Olmert under fire over Lebanese war

An Israeli panel will publish a report on the 2006 war with Hezbollah in Lebanon on Wednesday. An interim report published last April criticised Israeli Prime Minister Ehud Olmert, accusing him of lacking judgment and responsibility.

Wednesday's report will focus on the last days of the war, when Olmert ordered a ground assault in Lebanon while a UN-brokered truce was in the works.

1000+ people killed
 
The war, which lasted 34 days, claimed around 1,500 lives – most of them Lebanese civilians – and displaced more than a million people. It affected 12 cities and dozens of villages in Israel and almost turned into ruins a huge swathe of Lebanon.

It all started early morning on July 12, 2006 when Shiite movement Hezbollah crossed into Israel, killed three soldiers and kidnapped two others.

The Hezbollah group, denounced by many as a terrorist organisation, claimed the two soldiers could be only returned in exchange for Lebanese prisoners held in Israel.

But the deal was rejected. Israel responded with a series of air strikes and rocket attacks across Lebanon. A de-facto war was effectively declared against the Hezbollah guerrillas.

Israel, for its part, imposed a blockade on Lebanon followed by a large-scale offensive from air, land and sea.

In the first days of the war Israeli artillery destroyed the major highways and bridges, seriously limiting the militants’ movement. Beirut airport was bombed and most of the ports disabled. Then Israel targeted civilian settlements, where it suspected guerrillas were hiding.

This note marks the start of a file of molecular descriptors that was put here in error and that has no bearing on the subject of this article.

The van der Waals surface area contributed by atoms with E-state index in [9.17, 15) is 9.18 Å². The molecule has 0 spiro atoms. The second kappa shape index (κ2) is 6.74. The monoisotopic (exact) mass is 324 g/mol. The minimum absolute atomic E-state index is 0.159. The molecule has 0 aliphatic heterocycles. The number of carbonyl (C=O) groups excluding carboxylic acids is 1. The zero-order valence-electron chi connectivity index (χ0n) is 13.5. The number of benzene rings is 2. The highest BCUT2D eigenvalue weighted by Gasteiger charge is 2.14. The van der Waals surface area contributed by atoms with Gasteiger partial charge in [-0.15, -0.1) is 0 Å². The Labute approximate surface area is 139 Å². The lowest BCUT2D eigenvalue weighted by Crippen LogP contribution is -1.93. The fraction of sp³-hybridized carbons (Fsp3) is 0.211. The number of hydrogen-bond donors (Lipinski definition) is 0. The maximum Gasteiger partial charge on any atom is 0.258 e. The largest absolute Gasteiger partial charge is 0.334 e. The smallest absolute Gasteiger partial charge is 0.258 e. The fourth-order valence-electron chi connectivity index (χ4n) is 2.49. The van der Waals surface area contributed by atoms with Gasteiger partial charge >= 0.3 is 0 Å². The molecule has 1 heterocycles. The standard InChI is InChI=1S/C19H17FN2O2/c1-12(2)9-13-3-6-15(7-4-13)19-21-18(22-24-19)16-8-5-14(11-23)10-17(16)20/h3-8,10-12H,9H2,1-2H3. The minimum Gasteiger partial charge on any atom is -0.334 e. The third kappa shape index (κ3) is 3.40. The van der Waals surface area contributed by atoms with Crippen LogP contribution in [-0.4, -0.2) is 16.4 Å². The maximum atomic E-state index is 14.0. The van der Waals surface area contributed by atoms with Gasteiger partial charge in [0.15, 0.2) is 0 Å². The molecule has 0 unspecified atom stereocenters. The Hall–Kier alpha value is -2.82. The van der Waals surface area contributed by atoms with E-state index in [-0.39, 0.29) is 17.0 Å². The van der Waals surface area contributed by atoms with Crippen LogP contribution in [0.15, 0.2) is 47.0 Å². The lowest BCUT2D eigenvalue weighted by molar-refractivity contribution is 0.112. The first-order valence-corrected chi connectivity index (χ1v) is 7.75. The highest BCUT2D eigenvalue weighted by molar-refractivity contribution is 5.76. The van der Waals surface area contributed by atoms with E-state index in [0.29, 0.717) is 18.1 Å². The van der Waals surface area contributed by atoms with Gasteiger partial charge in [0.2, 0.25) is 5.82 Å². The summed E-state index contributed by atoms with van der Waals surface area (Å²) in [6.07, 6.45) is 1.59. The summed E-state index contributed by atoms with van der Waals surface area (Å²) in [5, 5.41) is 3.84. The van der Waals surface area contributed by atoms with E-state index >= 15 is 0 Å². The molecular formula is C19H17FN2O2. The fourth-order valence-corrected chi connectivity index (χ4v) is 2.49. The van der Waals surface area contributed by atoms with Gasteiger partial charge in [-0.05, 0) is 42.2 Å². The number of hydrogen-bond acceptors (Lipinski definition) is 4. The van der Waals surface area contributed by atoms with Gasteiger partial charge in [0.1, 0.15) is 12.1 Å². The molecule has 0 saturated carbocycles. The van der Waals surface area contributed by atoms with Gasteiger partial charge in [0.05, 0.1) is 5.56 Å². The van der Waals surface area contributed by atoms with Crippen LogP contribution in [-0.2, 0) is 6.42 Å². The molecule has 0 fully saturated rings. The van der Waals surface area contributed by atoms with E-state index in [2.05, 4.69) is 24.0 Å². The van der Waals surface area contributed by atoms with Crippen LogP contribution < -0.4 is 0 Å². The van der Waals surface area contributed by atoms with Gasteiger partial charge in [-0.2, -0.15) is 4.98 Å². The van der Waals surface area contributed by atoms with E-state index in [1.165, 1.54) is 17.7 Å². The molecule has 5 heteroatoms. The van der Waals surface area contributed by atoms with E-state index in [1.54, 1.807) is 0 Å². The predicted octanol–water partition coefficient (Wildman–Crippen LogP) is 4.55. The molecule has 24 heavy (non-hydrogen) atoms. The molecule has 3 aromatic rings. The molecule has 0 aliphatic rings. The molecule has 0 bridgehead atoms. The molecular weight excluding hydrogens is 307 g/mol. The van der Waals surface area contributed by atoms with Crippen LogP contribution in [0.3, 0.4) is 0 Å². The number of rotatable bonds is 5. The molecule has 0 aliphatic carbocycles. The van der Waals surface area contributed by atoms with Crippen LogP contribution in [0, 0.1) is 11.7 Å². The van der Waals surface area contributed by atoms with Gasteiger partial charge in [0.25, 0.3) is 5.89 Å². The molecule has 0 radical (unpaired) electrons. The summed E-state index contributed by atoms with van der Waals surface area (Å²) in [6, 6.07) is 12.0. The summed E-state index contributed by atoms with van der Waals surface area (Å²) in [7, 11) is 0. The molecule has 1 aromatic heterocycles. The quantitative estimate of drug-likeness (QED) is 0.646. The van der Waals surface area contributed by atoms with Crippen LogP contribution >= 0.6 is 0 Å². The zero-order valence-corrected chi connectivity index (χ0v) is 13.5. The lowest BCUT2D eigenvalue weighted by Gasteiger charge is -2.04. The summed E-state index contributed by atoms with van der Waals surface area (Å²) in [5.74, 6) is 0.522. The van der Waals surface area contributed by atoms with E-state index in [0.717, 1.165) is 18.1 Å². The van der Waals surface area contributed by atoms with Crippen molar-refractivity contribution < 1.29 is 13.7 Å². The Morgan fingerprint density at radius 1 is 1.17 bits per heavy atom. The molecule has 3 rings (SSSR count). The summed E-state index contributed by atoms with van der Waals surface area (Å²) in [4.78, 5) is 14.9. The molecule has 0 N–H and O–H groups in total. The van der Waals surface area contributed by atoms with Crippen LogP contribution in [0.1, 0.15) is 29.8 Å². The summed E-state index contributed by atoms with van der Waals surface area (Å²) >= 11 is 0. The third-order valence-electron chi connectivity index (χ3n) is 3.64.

One of Israel's deadliest air strikes killed 28 Lebanese civilians, half of them children, in the village of Qana.

International community steps in

After the attack, the Lebanese Prime Minister Fouad Siniora dubbed the Israelis war criminals.

Israel stressed that the war was against militants, not Lebanon, and accused Hezbollah of putting civilians in jeopardy by firing missiles from populated areas. 

Tensions were reaching fever pitch. The international community had to act. The war officially ended, when a United Nations-brokered ceasefire went into effect on August 14.

Although Israel asserted its military dominance, the conflict appeared to do as much harm as good. Israel's government was widely condemned in the international community for being overly aggressive, and needlessly sacrificing the lives of many innocent Lebanese.